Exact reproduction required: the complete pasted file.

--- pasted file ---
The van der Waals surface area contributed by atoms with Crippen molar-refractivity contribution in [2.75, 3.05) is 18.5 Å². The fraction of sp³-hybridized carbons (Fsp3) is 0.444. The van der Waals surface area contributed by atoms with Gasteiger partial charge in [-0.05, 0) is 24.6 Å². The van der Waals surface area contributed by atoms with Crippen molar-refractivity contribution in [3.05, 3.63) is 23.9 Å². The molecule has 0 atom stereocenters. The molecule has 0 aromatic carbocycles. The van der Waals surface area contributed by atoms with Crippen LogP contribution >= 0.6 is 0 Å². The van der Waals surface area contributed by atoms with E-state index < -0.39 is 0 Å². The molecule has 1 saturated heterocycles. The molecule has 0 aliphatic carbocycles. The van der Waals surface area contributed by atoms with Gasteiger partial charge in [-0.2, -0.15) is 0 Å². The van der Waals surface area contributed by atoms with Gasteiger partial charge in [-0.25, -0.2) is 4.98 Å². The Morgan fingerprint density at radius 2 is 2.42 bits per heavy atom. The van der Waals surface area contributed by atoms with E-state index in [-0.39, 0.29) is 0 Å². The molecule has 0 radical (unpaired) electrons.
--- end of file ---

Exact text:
The van der Waals surface area contributed by atoms with Crippen molar-refractivity contribution in [2.75, 3.05) is 18.5 Å². The fraction of sp³-hybridized carbons (Fsp3) is 0.444. The van der Waals surface area contributed by atoms with Gasteiger partial charge in [-0.05, 0) is 24.6 Å². The van der Waals surface area contributed by atoms with Crippen molar-refractivity contribution in [3.05, 3.63) is 23.9 Å². The molecule has 0 atom stereocenters. The molecule has 0 aromatic carbocycles. The van der Waals surface area contributed by atoms with Crippen LogP contribution >= 0.6 is 0 Å². The van der Waals surface area contributed by atoms with E-state index < -0.39 is 0 Å². The molecule has 1 saturated heterocycles. The molecule has 0 aliphatic carbocycles. The van der Waals surface area contributed by atoms with Gasteiger partial charge in [-0.2, -0.15) is 0 Å². The van der Waals surface area contributed by atoms with Gasteiger partial charge in [-0.25, -0.2) is 4.98 Å². The Morgan fingerprint density at radius 2 is 2.42 bits per heavy atom. The van der Waals surface area contributed by atoms with E-state index in [-0.39, 0.29) is 0 Å². The molecule has 0 radical (unpaired) electrons.